Obama's Disastrous Plan for Puerto Rico
Puerto Rico is on the brink of defaulting on its debt. And the Obama administration wants to push Puerto Rican pensioners to the front of the payment line, ahead of Americans with retirement accounts that hold constitutionally protected bonds.
The administration recently shared with Democratic lobbyists its "pre-decisional" draft proposal for how to handle the looming default. Referring to roughly 330,000 active and retired Puerto Rican public employees, the proposal includes instructions to "not unduly impair the[ir] claims." Only after these pensioners are assured their due claims, and only "if feasible," would General Obligation and other bondholders receive any kind of repayment.
Unfortunately, those other bondholders include legions of ordinary workers and retired Americans (including Puerto Ricans who thought they were being patriotic by investing their life savings in Puerto Rican bonds). Many of them invested in prioritized bonds -- sold at a premium with the promise that the purchasers would be first in line if Puerto Rico couldn't meet all its obligations.
Now the president wants to change the terms. Why?
Puerto Rico is in a hard place. Roughly $72 billion in debt, it defaulted on debt payments twice last year. It faces even bigger obligations this year, which it can't possibly meet -- at least not without more meaningful austerity measures. (Eliminating $120 million in Christmas bonuses for public employees would be a start.)
In addition to this debt, Puerto Rico faces about $44 billion in unfunded pension liabilities. Pension shortfalls -- some $750 million annually -- will soon have to come from the island's limited general revenues.
Gov. Alejandro Garcia Padilla has not publicly disclosed key financial information such as how much money the commonwealth has on hand, how much it is taking in, and the size and timing of its unfunded pension obligations. But he may have disclosed that information to the administration. With or without precise numbers, the math is bad for the island.
Some have suggested granting the island retroactive access to Chapter 9 bankruptcy. This would leave some creditors out of luck (investment promises to the contrary) and would address only about 30 percent of the commonwealth debt. Even if all creditors were thrown to the wolves, ordinary Chapter 9 bankruptcy could only reduce the island's total debt to about $50 billion. Tack on the unfunded pension obligations and total commonwealth debt would stand at $94 billion, well above the "unpayable" mark of $72 billion.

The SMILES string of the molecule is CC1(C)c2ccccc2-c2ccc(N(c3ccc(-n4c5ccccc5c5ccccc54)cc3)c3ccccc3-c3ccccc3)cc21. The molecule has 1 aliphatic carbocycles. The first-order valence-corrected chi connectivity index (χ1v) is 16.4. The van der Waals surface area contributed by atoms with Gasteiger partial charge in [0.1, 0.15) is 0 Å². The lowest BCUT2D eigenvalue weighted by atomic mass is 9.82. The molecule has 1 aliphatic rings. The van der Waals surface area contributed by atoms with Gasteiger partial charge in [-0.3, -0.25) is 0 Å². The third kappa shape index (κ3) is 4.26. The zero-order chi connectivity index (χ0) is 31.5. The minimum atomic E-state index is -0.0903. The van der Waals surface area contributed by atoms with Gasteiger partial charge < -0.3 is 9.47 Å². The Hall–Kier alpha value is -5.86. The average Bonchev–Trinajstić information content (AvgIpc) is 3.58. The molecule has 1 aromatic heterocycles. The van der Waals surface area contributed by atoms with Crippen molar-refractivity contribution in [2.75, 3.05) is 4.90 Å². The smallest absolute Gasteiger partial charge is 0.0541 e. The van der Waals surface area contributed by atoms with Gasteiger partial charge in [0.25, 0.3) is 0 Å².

Presumably, that's why the administration wants to throw creditors under the bus -- because if it doesn't, Puerto Rican pensions will have to take a hit too.
If Puerto Rican pensions were paltry, there might be just cause for protecting them. Pushing retirees into poverty would impose additional costs on the island. But with annual Christmas, summer, and medication bonuses, as well as more than $1 billion in subsidized loans to members for home purchases and cultural vacations, there's room for cuts without pushing pensioners onto the streets. After all, Puerto Rican retirees also receive Social Security and Medicare benefits.
The administration's proposal would wrongly violate contractual prioritization for hundreds of thousands of U.S. investors -- many of whom are retirees -- all to preserve the pensions of Puerto Rico's public employees. That's unfair.
Worse, it would set a very dangerous precedent. State and municipal pension plans across the U.S. are underfunded by at least $3 trillion. Would the president also propose wiping out all state and local bondholders before insisting on state and local pension reform?
Before bailing out the island through any form of Chapter 9 bankruptcy or outright financial assistance, the federal government should do what it can to help Puerto Rico's economy grow. It could start by exempting the commonwealth from the federal minimum wage and the maritime Jones Act, and giving it greater flexibility in administering federal welfare benefits.